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Mold grows in houses, sprouts student concerns

When Erin Krubeck moved into her off-campus house last year, she was surprised to find something already living there.
“We noticed some strange, damp smells so we went to the basement to see where the air was circulating from,” the senior marketing major said. “This is when we found that the entire basement was covered with mold, and it was circulating through the ducts.”
Facilities Management Director Ron Doerzaph said mold is common everywhere.
It’s most common in places with plants and furniture because of dirt and fabric, he said.
Mold likes warm temperatures and moist areas, so it is most likely to sprout up when it’s humid outside, Doerzaph said.
Krubeck said her landlord knew about the problem before she and her roommates moved in, because pieces of drywall with mold had been removed and set on the floor.
“Our landlord was pretty unaccommodating and just explained to us that the mold wasn’t in any living area, and it wasn’t a serious enough problem to fix,” she said. “We had to have an inspector out, and he deemed the house unfit to live in.”
Doerzaph said mold is most likely to grow in old buildings and in lower levels of buildings. He said he can’t speak for how mold is treated off-campus, but acknowledged that most off-campus houses students live in are relatively old.
Mold can cause many health problems including immune system suppression, sore throat, coughing, rashes, headaches, eye irritation and nasal problems, according to
Mold also occurs in on-campus buildings, Doerzaph said.
“We’ve been very, very fortunate to not have much mold,” he said. “Westlake [Hall] periodically has problems because it’s an older building with a brick foundation, and a lot of rain soaks into the interior.”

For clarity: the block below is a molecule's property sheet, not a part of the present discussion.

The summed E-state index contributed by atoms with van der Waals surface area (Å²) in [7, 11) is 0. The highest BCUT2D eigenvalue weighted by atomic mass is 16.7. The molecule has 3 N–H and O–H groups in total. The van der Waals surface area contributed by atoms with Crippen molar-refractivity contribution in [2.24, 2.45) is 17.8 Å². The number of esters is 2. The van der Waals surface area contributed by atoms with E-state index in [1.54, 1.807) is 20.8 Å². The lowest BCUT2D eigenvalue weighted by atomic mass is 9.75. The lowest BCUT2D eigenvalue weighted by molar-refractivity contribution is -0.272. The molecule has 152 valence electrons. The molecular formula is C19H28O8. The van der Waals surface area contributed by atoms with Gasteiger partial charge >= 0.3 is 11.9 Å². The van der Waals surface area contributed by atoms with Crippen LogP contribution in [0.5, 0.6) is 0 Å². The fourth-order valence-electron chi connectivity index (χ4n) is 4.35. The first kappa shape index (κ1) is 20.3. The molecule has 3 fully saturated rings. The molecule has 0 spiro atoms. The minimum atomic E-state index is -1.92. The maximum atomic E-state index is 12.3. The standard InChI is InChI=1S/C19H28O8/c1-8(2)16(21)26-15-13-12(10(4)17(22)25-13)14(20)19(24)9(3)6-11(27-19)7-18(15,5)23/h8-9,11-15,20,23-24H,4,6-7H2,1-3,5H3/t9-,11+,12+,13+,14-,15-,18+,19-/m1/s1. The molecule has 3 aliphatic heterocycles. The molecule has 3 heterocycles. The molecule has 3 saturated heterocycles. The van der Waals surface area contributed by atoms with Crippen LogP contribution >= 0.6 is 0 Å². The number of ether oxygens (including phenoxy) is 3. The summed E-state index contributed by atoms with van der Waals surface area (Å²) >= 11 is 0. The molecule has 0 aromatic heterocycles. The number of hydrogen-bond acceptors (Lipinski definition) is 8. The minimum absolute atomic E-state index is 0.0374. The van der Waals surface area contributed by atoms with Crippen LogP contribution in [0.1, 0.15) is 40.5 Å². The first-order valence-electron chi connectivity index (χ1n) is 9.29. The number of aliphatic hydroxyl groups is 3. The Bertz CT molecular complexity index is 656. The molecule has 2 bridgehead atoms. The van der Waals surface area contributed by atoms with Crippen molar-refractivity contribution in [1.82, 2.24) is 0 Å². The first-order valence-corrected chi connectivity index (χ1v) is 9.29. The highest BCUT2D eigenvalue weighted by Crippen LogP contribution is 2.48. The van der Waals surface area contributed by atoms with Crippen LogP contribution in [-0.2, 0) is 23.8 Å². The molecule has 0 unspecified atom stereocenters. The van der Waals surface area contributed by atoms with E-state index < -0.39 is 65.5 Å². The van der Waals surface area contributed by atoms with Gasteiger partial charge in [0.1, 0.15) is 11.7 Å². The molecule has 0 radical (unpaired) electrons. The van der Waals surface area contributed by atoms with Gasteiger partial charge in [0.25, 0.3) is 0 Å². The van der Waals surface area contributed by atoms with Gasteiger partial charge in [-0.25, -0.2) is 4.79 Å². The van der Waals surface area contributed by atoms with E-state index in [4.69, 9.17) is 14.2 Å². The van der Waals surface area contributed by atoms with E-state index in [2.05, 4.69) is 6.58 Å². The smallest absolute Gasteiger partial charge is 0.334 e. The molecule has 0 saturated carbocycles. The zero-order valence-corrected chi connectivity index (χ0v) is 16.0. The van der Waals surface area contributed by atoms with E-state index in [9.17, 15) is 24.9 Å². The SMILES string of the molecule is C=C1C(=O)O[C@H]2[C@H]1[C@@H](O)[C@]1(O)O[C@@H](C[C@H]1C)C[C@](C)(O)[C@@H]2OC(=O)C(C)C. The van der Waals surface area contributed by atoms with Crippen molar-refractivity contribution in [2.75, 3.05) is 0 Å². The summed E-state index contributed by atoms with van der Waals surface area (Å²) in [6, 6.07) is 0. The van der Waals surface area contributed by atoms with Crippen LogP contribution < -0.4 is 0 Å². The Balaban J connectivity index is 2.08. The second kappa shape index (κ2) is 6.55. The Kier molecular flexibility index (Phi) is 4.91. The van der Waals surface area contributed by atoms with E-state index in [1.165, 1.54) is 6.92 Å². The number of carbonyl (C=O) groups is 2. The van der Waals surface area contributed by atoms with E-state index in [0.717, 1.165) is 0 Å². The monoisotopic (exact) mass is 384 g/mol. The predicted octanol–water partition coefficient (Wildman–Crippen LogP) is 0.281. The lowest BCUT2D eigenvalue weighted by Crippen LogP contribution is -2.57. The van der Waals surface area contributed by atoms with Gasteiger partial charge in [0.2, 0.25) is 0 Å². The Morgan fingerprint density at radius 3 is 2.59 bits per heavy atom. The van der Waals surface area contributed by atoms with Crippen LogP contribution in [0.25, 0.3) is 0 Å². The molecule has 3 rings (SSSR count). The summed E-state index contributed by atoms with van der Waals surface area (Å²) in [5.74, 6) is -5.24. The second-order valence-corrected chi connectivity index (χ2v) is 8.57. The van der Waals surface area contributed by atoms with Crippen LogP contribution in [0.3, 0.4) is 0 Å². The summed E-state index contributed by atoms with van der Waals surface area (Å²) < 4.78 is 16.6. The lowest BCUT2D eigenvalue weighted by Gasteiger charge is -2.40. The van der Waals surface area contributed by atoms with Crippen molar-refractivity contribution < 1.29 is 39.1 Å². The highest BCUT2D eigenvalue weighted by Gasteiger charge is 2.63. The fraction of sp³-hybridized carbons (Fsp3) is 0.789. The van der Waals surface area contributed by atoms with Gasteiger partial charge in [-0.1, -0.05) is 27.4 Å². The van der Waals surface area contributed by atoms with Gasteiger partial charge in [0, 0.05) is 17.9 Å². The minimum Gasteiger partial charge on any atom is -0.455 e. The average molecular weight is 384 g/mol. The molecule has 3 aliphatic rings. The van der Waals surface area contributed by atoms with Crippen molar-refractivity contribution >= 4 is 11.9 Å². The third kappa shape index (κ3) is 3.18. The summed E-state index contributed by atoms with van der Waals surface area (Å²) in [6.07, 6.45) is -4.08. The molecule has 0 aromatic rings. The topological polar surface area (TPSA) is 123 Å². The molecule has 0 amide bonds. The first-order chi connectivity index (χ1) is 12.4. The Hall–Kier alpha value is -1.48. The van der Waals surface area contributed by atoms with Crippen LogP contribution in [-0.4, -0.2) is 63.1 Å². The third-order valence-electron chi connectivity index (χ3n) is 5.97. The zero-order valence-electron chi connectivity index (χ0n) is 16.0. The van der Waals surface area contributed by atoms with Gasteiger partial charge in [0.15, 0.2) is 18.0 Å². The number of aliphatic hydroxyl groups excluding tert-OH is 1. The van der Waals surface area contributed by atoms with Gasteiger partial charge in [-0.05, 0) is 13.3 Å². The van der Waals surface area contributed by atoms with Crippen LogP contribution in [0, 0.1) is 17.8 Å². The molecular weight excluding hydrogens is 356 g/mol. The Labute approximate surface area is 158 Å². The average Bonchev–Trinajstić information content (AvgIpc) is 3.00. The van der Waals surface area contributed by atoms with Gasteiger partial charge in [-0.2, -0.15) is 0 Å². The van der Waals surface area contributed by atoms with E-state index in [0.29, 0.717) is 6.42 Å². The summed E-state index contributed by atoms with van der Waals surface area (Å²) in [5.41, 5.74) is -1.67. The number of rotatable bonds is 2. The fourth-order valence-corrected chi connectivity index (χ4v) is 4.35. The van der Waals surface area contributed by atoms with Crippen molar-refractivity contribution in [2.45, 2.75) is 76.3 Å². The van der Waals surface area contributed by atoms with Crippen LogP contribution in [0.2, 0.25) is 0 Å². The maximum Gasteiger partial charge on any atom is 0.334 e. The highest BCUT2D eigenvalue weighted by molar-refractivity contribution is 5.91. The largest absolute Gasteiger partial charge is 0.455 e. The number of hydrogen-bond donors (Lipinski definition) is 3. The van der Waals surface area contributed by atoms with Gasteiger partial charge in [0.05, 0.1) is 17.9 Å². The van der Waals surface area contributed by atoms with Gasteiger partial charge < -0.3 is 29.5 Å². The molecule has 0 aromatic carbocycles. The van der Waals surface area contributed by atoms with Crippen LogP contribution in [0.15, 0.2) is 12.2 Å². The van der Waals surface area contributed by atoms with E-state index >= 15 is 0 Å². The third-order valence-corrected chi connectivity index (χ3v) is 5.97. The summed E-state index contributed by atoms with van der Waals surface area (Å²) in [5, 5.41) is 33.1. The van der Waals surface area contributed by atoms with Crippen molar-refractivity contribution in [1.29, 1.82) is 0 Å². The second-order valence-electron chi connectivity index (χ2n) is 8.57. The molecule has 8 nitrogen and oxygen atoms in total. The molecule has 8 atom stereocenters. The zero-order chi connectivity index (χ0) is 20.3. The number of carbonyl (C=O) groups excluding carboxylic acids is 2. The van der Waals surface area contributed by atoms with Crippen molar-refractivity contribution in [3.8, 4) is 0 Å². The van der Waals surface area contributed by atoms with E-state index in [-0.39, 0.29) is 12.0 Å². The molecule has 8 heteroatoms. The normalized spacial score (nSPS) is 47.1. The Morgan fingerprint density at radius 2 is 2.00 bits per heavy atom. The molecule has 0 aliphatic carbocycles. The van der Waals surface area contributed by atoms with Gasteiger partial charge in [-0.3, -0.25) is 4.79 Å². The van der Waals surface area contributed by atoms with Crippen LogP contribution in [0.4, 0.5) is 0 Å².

He said campus investigates every possibility of mold reported.
“When we see a report from someone who sees or suspects mold, the Safety Supervisor, Rollin Arnett, will go to the location and visually inspect the area,” Doerzaph said. “If there’s suspected mold we’ll call in a firm to call a test.”
Mold may also be invisible, he said.
“There is a machine we can put into a room overnight [that] kills mold if you don’t know where it’s at,” Doerzaph said.
However, once mold grows in an area, it is never completely gone, it just becomes inactive. These areas must be kept especially dry, he said.
The price it costs to fix mold varies according to how large of an area the mold has infected, Doerzaph said.
“[About five or six years ago] water backed up into the library and caused $100,000 to $150,000 worth of damage, but a small room might only cost a few thousand,” he said.
Krubeck said she thinks many off-campus houses have mold problems.
“I have heard from multiple people that mold is an issue,” she said. “But because it’s so difficult to properly get rid of, [landlords] often paint over it. So then people get sick and don’t know what’s going on.”
Owner of Campus Club Rentals Merle Huff said there has never been mold in any of the houses he rents to students off-campus.
“You shouldn’t expect mold to start growing anywhere as long as it’s taken care of properly,” he said. “If you allow your house to get wet that would cause mold to grow.”
Huff said he thinks many students mistake mildew for mold, and said it can be wiped off with a towel.
To avoid mold, there needs to be good air circulation, and the air should be cool. Leaks should also be fixed immediately, Doerzaph said.
He also said Peoria has an “average” amount of mold, with northern parts of the country having less and southern parts having more.
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